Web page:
How to create your first CV

Submitted by Suzaan Beneke on Thu, 12/17/2020 - 12:35

Building your first CV as a new high school graduate can be a real challenge but it’s such a crucial part of job hunting that you simply can’t go without it.

That’s why you’re here – to learn how to create your first CV – so let’s get started.

First, let’s look at the format, this is what your CV should consist of:


See this as a short introduction. Include:

  • Your name
  • Your address or, preferably, general location
  • Your phone number
  • Your email address, and
  • Your personal website and LinkedIn profile (if applicable)

Note: it’s not necessary to include details such as  your gender, age, sexual orientation, marital status, religion


In this section, the goal is to write a short description of what your professional goals are. This could be to learn a new skill, gain work experience, get your foot in the industry’s door etc. You can also touch on what you have to offer during your time there.

This section should usually be around 50 – 200 words long.


This is where a learnership comes in handy – it will help you build a skill set that will make you all the more appealing to employers in the future.

Skills should be grouped into categories to keep everything neat and organised. Since you’re only getting started, your skills list will likely include things like a willingness to learn, hard worker, punctuality, problem-solving, and more.

Work experience

Filling in the Education category is pretty straight forward, but what will you say in the “work experience” category when you just graduated high school?

Well, this section will probably be quite short since you haven’t really had time to work but since the legal working age in South Africa is sixteen, some people have been working during the school holidays for some extra spending money.

If this is the case, make sure you include the following details:

  • Your job title
  • Dates of employment
  • The business’s name and location; and
  • Key duties and accomplishments

If you’ve never had a job though, talk about an internship or some volunteer work you’ve done in the past.


List all the places you’ve gone to school in reverse chronological order (most recent jobs are at the top of your resume and your least recent jobs are down below). This wouldn’t apply if you’ve attended the same school from grade 1 to grade 12 since it would be your only entry.

Make sure you use the following format:

  • College/school name
  • Dates of study
  • Grades (if you’re still waiting for exam results, you can mention mock/expected grades, though this isn’t essential)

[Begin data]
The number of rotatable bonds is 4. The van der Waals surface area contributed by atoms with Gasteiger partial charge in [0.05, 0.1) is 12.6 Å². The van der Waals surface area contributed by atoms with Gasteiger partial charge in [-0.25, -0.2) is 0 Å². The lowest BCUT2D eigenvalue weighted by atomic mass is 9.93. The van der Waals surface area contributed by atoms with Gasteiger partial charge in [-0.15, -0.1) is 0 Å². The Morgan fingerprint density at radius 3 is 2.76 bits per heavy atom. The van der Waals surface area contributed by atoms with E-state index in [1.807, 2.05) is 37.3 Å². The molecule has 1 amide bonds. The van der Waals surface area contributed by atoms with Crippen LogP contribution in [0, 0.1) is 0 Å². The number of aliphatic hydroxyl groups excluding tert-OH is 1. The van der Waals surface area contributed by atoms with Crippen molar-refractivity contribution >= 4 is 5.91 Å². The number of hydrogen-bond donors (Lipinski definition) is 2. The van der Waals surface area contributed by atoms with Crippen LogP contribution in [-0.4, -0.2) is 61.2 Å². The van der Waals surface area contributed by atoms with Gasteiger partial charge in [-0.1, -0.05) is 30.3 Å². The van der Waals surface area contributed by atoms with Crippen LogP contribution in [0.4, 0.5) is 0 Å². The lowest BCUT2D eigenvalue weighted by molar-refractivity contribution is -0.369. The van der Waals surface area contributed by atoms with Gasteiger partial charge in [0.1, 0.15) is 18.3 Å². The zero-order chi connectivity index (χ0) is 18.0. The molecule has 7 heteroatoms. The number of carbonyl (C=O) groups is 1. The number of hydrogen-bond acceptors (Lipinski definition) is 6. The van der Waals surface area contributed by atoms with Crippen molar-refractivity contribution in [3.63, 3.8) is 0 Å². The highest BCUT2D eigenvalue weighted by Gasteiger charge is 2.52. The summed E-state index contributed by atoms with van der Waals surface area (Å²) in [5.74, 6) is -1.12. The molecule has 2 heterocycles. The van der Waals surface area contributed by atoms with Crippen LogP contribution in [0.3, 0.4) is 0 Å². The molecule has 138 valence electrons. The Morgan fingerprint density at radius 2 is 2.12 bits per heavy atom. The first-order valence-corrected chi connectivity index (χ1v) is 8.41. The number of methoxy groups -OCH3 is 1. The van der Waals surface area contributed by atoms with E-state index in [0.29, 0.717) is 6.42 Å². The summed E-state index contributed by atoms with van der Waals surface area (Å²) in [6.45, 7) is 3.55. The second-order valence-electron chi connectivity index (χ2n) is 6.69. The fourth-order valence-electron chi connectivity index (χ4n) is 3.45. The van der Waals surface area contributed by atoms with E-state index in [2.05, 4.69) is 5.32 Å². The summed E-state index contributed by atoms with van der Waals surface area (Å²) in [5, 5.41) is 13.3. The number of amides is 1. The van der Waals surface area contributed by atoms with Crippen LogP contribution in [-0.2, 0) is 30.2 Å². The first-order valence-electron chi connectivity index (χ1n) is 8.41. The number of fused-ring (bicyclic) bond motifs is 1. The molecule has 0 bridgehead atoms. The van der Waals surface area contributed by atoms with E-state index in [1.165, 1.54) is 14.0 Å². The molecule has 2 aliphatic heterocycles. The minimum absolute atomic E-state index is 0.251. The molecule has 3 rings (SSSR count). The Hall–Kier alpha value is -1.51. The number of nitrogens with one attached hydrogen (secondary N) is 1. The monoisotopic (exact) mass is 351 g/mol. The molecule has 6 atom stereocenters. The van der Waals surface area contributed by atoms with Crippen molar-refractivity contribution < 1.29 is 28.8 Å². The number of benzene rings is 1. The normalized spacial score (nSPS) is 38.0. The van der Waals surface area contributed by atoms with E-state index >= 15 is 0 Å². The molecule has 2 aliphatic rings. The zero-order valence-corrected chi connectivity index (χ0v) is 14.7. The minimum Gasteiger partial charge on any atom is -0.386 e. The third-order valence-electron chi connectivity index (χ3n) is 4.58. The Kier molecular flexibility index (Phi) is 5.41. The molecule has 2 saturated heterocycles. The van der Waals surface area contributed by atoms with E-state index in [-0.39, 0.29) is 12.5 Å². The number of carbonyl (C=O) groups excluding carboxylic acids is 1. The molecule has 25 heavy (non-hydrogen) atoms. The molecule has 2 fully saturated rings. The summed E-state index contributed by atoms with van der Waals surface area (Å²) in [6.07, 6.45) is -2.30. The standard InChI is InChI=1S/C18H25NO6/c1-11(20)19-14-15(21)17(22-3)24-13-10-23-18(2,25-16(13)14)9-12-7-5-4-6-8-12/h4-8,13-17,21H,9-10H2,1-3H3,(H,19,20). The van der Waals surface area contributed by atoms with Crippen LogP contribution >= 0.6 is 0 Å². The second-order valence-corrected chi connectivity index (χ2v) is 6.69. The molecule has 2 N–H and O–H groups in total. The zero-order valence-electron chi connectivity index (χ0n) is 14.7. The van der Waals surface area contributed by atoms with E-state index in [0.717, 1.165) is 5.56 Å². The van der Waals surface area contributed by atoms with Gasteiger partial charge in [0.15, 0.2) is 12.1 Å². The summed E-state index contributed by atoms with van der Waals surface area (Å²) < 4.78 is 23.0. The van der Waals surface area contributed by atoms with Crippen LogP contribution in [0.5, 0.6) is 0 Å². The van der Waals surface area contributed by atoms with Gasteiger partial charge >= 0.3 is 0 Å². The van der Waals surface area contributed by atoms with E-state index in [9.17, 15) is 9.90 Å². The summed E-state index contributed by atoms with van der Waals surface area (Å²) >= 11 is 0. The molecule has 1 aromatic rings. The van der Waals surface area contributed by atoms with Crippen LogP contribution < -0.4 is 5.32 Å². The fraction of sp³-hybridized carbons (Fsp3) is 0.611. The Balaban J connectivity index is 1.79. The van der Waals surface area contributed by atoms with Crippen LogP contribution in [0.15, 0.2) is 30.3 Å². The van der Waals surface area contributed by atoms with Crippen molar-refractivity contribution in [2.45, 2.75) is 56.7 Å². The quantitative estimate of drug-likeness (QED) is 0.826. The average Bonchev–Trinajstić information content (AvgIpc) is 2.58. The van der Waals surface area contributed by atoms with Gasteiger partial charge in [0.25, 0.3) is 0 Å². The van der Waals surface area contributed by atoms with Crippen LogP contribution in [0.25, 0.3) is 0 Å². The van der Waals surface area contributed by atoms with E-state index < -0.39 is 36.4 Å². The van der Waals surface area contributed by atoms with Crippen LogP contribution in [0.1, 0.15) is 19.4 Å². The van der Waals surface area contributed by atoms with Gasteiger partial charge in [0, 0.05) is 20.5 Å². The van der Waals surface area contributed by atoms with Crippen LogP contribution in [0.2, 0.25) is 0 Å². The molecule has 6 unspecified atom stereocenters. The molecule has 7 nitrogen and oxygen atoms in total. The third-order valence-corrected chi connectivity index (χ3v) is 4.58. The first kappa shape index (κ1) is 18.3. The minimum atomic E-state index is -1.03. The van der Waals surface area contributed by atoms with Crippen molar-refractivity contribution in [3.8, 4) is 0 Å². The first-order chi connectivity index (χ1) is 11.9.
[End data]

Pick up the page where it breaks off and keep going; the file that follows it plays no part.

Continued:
Hobbies and interests

You don’t have to include this section in your CV but it’s a good idea to talk about the things you do when you’re not at school.

It’s especially helpful to include this section if you don’t have any noteworthy work experience, so talk about your interests and what you do for fun.


This is another optional section. You probably won’t have a reference if you’ve never worked or volunteered before. Unfortunately, you can’t put your mom down as a contactable reference.

If you have worked before, make sure you ask your previous employer for their permission before listing them as a reference.

Note: Don’t list more than three referees

Use this format to list a reference:

  • Contact’s name
  • Their job title and company name
  • Their address
  • Their phone number
  • Their email address
  • Their relationship to you (colleague, classmate or employer etc.

Quick tips

  • Research the position you’re applying for and note the requirements and whether you meet them.
  • Edit the document before sending
  • Don’t lie, hiring managers and recruiters research candidates before the interview.
  • Use the job ad as a guide
  • Include a cover letter

In conclusion

It’s your first impression, so make it a good one. Tell the employer that, although you don’t have previous experience, you are willing to pull up your sleeves and work.

If you can impress recruiters and hiring managers by showing them you have the right skills for the job, you’ll be more likely to be invited for an interview and move one step closer to landing your dream job.

Read also: 

Can a learnership contract be terminated?

8 Tips To Make The Most Of Your Learnership